Map of fundamental technologies in legal services

Dialogue is pleased to publish Map of fundamental technologies in legal services by Michelle Mahoney, Executive Director of Innovation with King & Wood Mallesons. It’s a valuable contribution and educational resource, not least because to my knowledge, this map is the only one of its kind. Readers’ views on the Map’s utility and ways to improve it are invited.  

The key benefit of the Map is its helicopter view of the ‘big four’ technologies – AI, blockchain, enterprise systems (i.e. databases) and pre-programmed code – and their many applications in legal services, e.g. document automation, expertise automation, legal research, matter management, all aspects of practice and client management, due diligence and e-discovery.

The need for a map came to light in preparing learning resources for the Fundamental Technologies Shaping Legal Services subject in the College of Law’s Master In Legal Business. 

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The value of legal market positioning

In The value of legal market positioning our regular contributor Heather Suttie argues that definitive legal market positioning leads to a distinctive, authoritative brand for a law firm. And the corollary is that trying to be everything to everyone means a firm stands for nothing in no one’s mind.

Research (by beaton, my Voice of Clients consultancy) over many years amongst the clients of Australian and New Zealand clients of corporate BigLaw firms shows it is possible to differentiate a law firm and sustain a position in the served market. And, it’s no surprise that having a distinctive position correlates with superior client satisfaction, supporting Heather’s proposition that ‘legal market position is critical to surviving while your brand is key to thriving’.

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Remaking the legal services ecosystem

Remaking the legal services ecosystem is by Jason Moyse, one of our regular contributors. I am pleased to advise that is addition to sharing his informed and insightful perspectives, Jason is also one of the 20 globally-sourced interviewees on the The College of Law’s Master of Legal Business, an innovative program for all professionals working in all parts of the legal services supply chain (1).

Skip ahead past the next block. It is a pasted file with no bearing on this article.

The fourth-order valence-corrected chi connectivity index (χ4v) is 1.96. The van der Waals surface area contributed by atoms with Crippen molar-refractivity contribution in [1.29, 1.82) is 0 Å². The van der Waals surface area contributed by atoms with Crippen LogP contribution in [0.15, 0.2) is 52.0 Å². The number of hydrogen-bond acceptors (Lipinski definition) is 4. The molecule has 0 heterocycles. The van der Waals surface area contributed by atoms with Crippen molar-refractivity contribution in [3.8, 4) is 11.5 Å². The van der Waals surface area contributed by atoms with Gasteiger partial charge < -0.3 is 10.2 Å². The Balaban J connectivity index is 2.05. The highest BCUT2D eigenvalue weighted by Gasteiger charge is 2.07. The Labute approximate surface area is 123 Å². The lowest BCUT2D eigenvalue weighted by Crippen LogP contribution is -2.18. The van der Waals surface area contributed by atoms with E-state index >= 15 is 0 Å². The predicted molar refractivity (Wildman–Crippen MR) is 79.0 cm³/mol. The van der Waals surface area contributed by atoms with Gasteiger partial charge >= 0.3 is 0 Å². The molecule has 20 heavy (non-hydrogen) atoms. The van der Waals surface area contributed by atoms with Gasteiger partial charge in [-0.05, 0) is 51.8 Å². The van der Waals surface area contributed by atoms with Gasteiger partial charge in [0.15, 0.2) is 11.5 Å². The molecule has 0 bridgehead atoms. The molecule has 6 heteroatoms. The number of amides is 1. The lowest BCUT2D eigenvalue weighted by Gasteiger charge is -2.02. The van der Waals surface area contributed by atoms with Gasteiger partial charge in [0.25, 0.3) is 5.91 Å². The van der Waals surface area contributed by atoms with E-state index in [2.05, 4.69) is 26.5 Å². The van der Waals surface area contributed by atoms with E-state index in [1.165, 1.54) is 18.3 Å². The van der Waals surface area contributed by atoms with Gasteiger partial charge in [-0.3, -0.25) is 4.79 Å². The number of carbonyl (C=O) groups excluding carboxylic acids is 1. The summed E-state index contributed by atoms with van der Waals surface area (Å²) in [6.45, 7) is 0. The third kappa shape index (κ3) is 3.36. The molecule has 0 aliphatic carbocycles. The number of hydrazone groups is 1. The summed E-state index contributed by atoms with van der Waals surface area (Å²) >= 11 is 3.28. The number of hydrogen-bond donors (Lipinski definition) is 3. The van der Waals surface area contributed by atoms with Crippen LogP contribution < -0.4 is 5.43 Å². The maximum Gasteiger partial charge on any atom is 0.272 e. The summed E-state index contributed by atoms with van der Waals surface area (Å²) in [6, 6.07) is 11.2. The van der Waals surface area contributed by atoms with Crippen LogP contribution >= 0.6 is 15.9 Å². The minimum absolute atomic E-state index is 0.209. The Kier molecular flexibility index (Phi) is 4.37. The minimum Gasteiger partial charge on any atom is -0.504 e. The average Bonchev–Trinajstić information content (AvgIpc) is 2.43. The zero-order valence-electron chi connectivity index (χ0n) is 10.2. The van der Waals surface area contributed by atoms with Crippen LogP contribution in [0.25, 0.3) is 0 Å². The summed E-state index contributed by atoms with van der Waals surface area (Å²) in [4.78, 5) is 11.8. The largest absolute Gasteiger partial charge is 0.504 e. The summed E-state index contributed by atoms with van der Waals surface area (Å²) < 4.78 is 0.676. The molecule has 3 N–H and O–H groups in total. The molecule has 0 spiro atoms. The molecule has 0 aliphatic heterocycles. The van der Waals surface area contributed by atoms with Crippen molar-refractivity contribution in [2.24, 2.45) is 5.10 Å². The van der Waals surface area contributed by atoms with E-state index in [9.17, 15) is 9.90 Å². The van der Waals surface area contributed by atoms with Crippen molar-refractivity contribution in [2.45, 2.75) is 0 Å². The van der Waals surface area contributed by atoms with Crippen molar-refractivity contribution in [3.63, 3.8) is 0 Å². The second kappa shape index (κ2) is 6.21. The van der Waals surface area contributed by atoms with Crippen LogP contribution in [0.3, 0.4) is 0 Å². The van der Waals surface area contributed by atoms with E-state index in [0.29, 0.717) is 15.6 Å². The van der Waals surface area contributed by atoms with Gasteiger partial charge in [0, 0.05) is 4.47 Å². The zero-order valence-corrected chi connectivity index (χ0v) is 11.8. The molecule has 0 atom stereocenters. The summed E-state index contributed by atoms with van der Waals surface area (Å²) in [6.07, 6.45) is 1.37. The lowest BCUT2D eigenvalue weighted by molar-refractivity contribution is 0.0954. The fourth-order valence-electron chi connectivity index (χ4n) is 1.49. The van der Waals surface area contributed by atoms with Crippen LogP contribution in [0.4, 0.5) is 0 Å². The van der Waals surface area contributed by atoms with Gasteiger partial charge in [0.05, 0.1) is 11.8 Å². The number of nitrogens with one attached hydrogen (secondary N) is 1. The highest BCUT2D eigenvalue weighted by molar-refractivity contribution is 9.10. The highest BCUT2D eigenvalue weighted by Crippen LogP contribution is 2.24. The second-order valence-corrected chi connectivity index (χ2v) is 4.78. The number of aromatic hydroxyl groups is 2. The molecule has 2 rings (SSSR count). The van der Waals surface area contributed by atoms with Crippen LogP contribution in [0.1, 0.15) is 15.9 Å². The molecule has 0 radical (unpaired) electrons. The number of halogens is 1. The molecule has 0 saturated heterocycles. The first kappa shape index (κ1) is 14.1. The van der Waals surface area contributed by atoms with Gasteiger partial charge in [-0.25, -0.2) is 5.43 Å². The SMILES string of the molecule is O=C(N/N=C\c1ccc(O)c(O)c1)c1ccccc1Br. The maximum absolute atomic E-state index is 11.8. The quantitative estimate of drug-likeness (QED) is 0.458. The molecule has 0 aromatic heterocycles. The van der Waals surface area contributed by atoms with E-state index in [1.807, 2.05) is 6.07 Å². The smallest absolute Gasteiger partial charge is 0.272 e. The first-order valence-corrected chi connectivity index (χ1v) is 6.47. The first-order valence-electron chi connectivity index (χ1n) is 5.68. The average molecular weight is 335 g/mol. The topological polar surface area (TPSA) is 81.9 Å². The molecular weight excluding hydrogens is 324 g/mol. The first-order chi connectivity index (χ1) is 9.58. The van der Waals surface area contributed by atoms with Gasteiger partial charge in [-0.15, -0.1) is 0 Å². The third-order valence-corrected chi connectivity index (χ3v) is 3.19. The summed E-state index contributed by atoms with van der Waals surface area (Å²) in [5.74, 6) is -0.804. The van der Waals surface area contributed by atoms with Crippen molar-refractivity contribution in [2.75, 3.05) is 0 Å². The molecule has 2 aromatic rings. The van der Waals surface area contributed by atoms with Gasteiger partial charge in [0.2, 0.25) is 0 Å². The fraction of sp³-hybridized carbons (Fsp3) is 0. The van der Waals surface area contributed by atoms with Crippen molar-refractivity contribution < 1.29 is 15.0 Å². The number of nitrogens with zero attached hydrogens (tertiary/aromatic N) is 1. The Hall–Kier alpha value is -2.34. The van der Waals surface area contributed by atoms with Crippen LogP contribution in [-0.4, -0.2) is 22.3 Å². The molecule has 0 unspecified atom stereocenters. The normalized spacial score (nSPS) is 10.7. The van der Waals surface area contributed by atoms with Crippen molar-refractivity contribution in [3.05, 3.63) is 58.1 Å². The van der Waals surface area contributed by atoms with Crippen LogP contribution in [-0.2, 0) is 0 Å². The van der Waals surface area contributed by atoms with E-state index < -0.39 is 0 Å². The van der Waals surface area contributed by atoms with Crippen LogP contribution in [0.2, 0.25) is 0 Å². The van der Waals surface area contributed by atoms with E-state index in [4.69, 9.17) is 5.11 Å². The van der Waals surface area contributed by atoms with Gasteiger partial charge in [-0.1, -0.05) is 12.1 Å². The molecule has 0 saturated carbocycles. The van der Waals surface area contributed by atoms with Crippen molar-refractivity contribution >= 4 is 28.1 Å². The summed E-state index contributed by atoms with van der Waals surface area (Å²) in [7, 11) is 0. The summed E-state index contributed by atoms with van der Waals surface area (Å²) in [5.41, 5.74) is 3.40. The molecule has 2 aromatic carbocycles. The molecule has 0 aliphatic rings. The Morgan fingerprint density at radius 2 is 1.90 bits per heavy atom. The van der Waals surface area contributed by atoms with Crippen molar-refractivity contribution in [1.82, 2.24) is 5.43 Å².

As much as talk in legal and broader commerce overall these days centres on David v. Goliath or even the clash of the titans (think BigLaw), there’s a very faulty set of assumptions around this type of thinking. Taking the view that it’s us versus them unduly limits the possibilities not just for better delivery of current services but also the creation of new forms of value in the best interests of the ultimate client. An ecosystem approach with some level of coordination among many contributors provides the best and most interesting outcomes. It’s also a key driver of innovation.

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Remaking News of the Week: War for talent

This week Remaking News of the Week is a short piece on talent management in BigLaw firms. Bill Henderson’s Legal Evolution is an excellent source of evidence-based reporting and opinion on the legal services ecosystem – War for talent is no exception.

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‘Legal Services’ are whatever buyers need to solve business challenges

In ‘Legal Services’ are whatever buyers need to solve business challenges Mark Cohen points out that legacy definitions what constitutes a ‘legal service’, who the client is, and who provides the service constrain our thinking and retard innovation by those invested in traditional paradigms. It’s in the interests of the whole ecosystem that we all revise old thinking (including words and symbols) and adopt new ways to meet the challenges of better, faster, cheaper service to clients and access to justice.

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Remaking News of the Week: New LawTech hub in Melbourne

Remaking News of the Week: New LawTech hub in Melbourne features the latest LawTech addition to Melbourne, the Lander & Rogers Hub in partnership with YBF  Ventures.

Melbourne is making steady progress as tech cluster in professional services with CorrsEdge, Neota Logic, and startups like Xakia, Dazy Chain, Plexus Anika Legal and Josef, among many others leading the way.


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The ‘Modern Law Firm’ – A Fresh Perspective

The ‘Modern Law Firm’ – A Fresh Perspective is based on my recent conversation with Alastair Morrison, a Pinsent Masons with a penchant for client-centric legal services innovation.

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